The conservative challenge : Henry Kissinger and the ideological crisis of American foreign policy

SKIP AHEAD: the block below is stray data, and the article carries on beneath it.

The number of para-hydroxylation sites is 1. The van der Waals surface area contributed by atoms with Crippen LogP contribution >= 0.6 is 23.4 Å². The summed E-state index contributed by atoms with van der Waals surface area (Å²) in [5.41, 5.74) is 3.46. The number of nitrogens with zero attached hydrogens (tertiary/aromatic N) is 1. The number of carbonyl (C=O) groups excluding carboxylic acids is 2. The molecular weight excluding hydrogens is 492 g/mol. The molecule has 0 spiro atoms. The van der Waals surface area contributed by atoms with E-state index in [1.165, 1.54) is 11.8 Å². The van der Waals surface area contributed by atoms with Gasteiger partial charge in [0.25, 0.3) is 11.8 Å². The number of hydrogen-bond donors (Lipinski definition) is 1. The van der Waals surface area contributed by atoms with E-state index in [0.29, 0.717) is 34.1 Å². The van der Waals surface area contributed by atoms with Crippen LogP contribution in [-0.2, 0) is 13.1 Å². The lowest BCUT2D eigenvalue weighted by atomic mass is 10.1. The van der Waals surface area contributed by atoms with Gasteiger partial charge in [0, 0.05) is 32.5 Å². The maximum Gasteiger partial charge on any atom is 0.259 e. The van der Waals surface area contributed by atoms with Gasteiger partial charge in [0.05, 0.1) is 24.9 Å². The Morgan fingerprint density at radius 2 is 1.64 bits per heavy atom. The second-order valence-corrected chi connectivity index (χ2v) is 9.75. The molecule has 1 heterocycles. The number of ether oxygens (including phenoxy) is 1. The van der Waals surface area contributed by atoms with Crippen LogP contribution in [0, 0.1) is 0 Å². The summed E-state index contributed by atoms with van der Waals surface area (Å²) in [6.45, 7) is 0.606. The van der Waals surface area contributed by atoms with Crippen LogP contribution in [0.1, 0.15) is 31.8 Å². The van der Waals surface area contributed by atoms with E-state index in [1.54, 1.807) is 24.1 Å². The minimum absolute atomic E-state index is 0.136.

When the first Nixon Administration took office, all the main conditions that make foreign policy innovation likely were present in an acute form: a combination of external and domestic crises coupled with widespread political self-doubt and unrest. There were essentially two alternatives for the new Administration: First, to implement a 'holding operation' that would preserve the key features of the conservative-realist definition of the US national interest, but would also include tactical adjustments to a changed environment that demanded - at least temporarily -a more differentiated policy of global containment. The second option open to the Nixon-Kissinger team was to set in motion a process of redefinition of the prevailing notions of national interest and security, and of the objectives of US foreign policy, questioning the basic (conservative-realist) ideological presuppositions that had guided this policy until the Vietnam debacle, and also the role played by the 'liberal' ideological discourse as a legitimating device disconnected from US actions - particularly in the Third World. The central thesis of the study is that substantial ideological innovation - not merely a change in tactics - was feasible and also necessary at the time in order to avoid a repetition of costly mistakes, to relate the US to emerging forces in world politics, and to restore an equilibrium between the ethical values that give cohesion to a free society and its actions abroad. Kissinger brought to office a conceptual framework that allowed him to impose significant coherence upon US foreign policy, but which also made it extremely difficult for him and Nixon to introduce the ideological innovations called for by the Vietnam experience. In this study four themes intertwine: (1) a consideration of the nature and functions of ideology in politics; (2) a characterization of US foreign policy ideology; (3) a discussion of the problem of innovation in the field of foreign policy; (4) an analysis of Kissinger's political thought and the Nixon-Kissinger foreign policy strategy. The conclusion is reached that under Nixon and Kissinger the conservative-realist aspect of US foreign policy ideology reached a higher point of political maturity and sophistication, without in any fundamental sense deviating from the assumptions about US aims and security interests that took America into Vietnam.